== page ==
Again in our sands, this property is almost zero. The most important variable of all soil constituents and the easiest to rectify poor nutrient retention is OM. Our undisturbed sands start off with virtually none, excluding loose surface litter such as leaves and twigs, whereas fertile loams have 2-5%. Peat bogs might have OM as high as 80% but this suits only a very small fraction of plants. Even 30% OM can be counter-productive, so more than 5% is not necessarily better. Unlike clay mineral additions which give long term effects, relatively fresh OM is continually broken down by soil biota, so there is a continuing need to replace it, and also to gradually move from the starting level of nothing towards 5%. This can take several years. After all, the native soil took millennia to get where it is and this can’t be altered instantly. Fresh mulch or POM loses more than half its carbon (C) mass (respired carbon dioxide) as soil biota break down the plant material, absorb it within their collective biomass and excrete metabolic products. In undisturbed conditions these reactions can take considerable time, depending on moisture levels, aeration, microbe populations and C/N ratio. Composting is a process which can fast-track the conversion into more stable forms. The end goal of fully mature compost is humus material which can have a soil lifetime of years.
Along the way to this favoured goal there will be a mix of POM with humus. These two components, the immature forms within POM aggregates and the humus, are together the major factors in nutrient retention. Essential plant nutrients are mostly absorbed as cations (positively charged) with a few being anions (negatively charged); boron is the only essential nutrient that is absorbed uncharged. The role of humus and POM is to temporarily hold these ions ie prevent them from being quickly leached below the root zone by bulk water flow, and then release them over time for uptake by plant roots. The capacity for holding these ions is called cation exchange capacity (CEC) and anion exchange capacity (AEC); CEC is usually much greater than AEC. The importance of OM in addressing this issue can be gauged from CEC values for different soil components: sand, 2-4 mEq/100g; kaolin; 2-10; bentonite, 80-120 and OM, 100-300 whereas a typical loam might be 20-25. So OM is the most efficient way to improve this factor. Nutrients are therefore principally retained through the OM and POM CEC and also on a longer time scale by release from dead and decaying microbes, roots and other soil fauna. As with incorporating clays for water adsorption, tilling of added OM is fastest, but if not possible, it can only be applied on the surface in batches. Fresh OM, like fresh manures, should never be placed closer than 30cm to tree trunks to minimise disease problems. Another potential problem in applying POM to soils is that of N drawdown if the material is poor in N. It should be apparent that for a normal household property, buying a few 30kg bags of compost is not going to get there at all.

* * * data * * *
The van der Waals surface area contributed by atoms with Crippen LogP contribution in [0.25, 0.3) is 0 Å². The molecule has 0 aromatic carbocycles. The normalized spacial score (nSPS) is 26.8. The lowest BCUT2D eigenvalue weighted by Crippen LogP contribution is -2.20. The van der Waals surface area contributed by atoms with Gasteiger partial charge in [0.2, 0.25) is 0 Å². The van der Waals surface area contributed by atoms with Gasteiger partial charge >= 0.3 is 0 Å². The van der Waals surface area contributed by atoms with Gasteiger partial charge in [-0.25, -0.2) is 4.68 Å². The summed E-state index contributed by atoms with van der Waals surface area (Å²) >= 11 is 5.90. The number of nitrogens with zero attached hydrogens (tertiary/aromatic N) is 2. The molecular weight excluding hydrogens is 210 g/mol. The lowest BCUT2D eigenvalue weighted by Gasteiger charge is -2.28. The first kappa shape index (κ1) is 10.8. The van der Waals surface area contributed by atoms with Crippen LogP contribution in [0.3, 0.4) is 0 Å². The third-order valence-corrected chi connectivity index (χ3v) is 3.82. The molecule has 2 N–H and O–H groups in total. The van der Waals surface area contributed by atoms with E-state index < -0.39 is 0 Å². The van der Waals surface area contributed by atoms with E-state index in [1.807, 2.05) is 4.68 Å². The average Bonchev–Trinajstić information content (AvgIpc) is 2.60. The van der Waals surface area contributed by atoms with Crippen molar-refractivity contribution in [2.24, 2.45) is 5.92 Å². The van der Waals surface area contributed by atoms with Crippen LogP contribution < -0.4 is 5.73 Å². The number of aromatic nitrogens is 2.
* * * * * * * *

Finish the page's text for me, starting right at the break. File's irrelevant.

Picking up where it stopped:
Clays contribute to nutrient retention but are not the key determinants when OM is sufficient. With heavy clay soils (ie 40% and above) their relative contribution may be more important, but this is not a goal to be pursued as they can become unworkable and drown plant roots. Bentonites have essentially a permanent CEC which is much greater than for kaolins, and in the latter, most of the CEC is subject to soil pH, only really being significant under alkaline conditions not favourable for most species. However kaolins do coat POM well, slowing down microbial decomposition of POM and thus prolonging OM CEC in situations where OM is not added very frequently. For example in broad acre farming, the main means of providing OM might be alternating years of legumes and crop. In this situation, mixtures of the two clay types can perform better than either alone. Kaolins are typically formed in highly weathered soils and often contain significant proportions of Fe and Al oxides, and although these also bind nutrients they may cause toxicity problems without knowledgeable management.
As our sands dry out during fierce summer heat and virtual absence of natural precipitation, they become hydrophobic and are not easily wetted. As a consequence, applied water remains on the surface without penetrating down to the root zone or may form isolated furrows where water is channelled so that only a very small portion of the whole root volume may be in moist soil. The problem is due to the presence of metabolic products from microbial activity which are hydrophobic and coat the sand grains. With prolonged watering such as during our wet winters, these sands will eventually wet, but each time they dry out the same repellency problem recurs. In addition to being a problem for optimal plant growth, land care agencies are concerned as it contributes to wind and water soil erosion.
The easiest way to improve things is again by addition of clays, with most studies showing the kaolins are better than the bentonite types. When wetted, kaolins appear to disperse better than bentonites which have more of a tendency to clump, and the dispersed form is able to form a more complete coating of sand grains. Bentonite preferentially adsorbs in isolated crevices on the sand grains, so leaving many hydrophobic surfaces still exposed, leading to a reduced effect. Only small quantities need be added for dramatic amelioration of repellency –often 1% or less, which will be achieved when clays are added for improving water retention.
OM also helps, but to a lesser extent. As POM is broken down it also develops a hydrophobic coating, but the loose packing with many air spaces and channels means it’s harder to completely coat the aggregate, allowing water to penetrate where it then has more time to slowly soak in before quickly flowing away.